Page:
What are Non-Communicable Diseases and why are they an urban problem?
Tackling the Root causes Upstream of Unhealthy Urban Development (TRUUD) is a UK research programme that aims to prevent non-communicable diseases (NCDs) and health inequalities linked to poor urban environments, in the future. This blog explores what NCDs are and some examples of why they are an urban problem.
What are Non Communicable diseases (NCDs)?
We are all affected by NCDs. It could be a friend, a member of our family or even ourselves who contract one or more NCDs in our lifetime. NCDs include diseases like cancers, type 2 diabetes, infections of the heart, kidney, and lungs, and the growing mental health crisis. These non-infectious diseases are responsible for nearly nine in ten of all deaths (89%) in the UK1 NCDs can also increase the risk of contracting communicable diseases, such as pneumonia or COVID-19.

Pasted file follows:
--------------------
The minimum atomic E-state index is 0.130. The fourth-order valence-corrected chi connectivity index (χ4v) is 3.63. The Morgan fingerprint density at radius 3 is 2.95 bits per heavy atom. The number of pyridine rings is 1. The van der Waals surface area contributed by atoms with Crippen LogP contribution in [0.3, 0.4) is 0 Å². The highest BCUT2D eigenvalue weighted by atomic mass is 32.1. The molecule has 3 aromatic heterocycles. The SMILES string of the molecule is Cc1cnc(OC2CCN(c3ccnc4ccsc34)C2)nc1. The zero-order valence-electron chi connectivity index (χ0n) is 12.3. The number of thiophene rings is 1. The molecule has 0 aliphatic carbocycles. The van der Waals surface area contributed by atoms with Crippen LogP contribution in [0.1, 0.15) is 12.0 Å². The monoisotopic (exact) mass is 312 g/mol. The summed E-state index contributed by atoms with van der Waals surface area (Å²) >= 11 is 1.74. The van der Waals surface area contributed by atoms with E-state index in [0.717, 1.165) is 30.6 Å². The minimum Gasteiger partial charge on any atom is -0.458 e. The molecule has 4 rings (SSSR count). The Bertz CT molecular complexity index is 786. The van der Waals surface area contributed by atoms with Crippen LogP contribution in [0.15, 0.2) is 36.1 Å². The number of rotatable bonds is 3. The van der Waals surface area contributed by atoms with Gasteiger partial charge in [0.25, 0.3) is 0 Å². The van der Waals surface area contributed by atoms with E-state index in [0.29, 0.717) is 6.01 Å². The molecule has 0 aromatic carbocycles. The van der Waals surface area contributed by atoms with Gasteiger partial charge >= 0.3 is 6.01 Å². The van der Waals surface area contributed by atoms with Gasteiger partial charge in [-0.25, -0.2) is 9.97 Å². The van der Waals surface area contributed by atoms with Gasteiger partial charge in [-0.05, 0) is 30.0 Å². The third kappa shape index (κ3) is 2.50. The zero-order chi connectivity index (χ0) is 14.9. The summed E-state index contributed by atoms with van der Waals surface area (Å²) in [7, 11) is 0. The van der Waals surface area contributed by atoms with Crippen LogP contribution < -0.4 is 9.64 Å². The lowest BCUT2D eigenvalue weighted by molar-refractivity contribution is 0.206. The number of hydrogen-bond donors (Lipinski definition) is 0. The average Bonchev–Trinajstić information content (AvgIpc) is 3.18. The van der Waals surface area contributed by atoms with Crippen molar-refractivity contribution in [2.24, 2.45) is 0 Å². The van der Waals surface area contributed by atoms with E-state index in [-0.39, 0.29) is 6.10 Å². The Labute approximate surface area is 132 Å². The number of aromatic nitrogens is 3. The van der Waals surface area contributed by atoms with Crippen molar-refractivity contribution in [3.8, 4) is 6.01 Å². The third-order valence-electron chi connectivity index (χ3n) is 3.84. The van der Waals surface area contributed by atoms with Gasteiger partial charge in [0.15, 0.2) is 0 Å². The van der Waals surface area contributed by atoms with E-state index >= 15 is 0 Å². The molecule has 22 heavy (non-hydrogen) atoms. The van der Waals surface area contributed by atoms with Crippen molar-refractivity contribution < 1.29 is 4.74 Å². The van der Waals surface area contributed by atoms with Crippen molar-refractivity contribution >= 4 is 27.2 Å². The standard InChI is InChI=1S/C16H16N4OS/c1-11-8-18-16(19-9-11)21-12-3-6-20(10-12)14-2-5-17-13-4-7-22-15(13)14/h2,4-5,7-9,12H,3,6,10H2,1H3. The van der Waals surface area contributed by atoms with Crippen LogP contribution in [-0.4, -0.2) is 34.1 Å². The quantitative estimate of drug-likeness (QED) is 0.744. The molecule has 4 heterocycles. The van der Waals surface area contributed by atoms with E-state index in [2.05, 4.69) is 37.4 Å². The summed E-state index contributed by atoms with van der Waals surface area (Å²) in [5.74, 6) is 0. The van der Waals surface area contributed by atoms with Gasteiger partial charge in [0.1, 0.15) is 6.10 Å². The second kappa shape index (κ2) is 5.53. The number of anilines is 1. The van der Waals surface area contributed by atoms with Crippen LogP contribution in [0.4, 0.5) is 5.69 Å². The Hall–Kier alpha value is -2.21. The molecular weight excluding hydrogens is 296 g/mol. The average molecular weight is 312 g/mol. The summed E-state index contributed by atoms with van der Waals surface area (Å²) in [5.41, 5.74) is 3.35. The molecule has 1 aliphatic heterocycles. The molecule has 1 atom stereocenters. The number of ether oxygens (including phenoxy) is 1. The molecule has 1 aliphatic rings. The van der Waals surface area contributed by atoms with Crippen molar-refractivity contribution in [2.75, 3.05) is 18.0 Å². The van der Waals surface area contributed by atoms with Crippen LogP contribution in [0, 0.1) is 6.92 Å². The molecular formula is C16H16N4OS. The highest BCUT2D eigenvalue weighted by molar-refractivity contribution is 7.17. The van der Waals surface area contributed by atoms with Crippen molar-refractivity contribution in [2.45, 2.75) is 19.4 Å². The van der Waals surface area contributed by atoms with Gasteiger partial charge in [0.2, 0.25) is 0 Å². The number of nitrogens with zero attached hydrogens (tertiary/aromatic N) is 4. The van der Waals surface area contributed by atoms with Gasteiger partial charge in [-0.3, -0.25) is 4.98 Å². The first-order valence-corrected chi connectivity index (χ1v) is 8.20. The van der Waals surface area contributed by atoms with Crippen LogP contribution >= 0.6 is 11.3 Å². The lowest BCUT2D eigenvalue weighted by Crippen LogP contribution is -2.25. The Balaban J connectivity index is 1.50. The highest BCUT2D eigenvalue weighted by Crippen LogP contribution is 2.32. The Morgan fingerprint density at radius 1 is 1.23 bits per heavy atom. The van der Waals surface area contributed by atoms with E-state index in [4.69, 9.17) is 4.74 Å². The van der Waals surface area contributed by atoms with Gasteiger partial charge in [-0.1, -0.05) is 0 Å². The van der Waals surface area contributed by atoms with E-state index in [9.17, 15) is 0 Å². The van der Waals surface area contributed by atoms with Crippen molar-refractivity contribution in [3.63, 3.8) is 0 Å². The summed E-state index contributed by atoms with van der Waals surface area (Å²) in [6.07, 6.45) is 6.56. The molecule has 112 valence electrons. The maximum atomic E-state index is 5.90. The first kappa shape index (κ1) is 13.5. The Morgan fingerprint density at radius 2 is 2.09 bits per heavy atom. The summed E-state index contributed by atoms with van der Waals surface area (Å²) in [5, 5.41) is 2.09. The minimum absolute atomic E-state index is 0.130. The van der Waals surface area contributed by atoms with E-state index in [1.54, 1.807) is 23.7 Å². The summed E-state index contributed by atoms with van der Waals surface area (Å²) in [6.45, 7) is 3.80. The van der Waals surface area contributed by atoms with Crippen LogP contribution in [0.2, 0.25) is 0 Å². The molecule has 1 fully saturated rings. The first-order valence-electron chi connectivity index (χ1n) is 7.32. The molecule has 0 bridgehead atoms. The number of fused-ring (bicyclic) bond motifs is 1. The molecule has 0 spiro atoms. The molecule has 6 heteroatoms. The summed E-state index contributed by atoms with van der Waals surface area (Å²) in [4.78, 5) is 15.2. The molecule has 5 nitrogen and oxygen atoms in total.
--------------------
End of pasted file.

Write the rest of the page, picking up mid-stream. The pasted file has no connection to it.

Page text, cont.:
Why are NCDs an urban problem?
Low quality urban and built environments increase the risk of chronic ill health, poor mental health and death, causing a huge burden to society. With four in five people in the UK living in towns or cities2, there are many ways urban living can affect our lifestyles and increase the risk of NCDs. The following list illustrates some examples where there is clear data about the relationship between urban environmental quality and NCDs, such as:
- poor access to healthy food, good quality green spaces and amenities;
- poor indoor environments, lacking access to natural light, space, ventilation and insulation;
- climate change risks, such as flooding and overheating;
- increased exposure to noise and air pollution.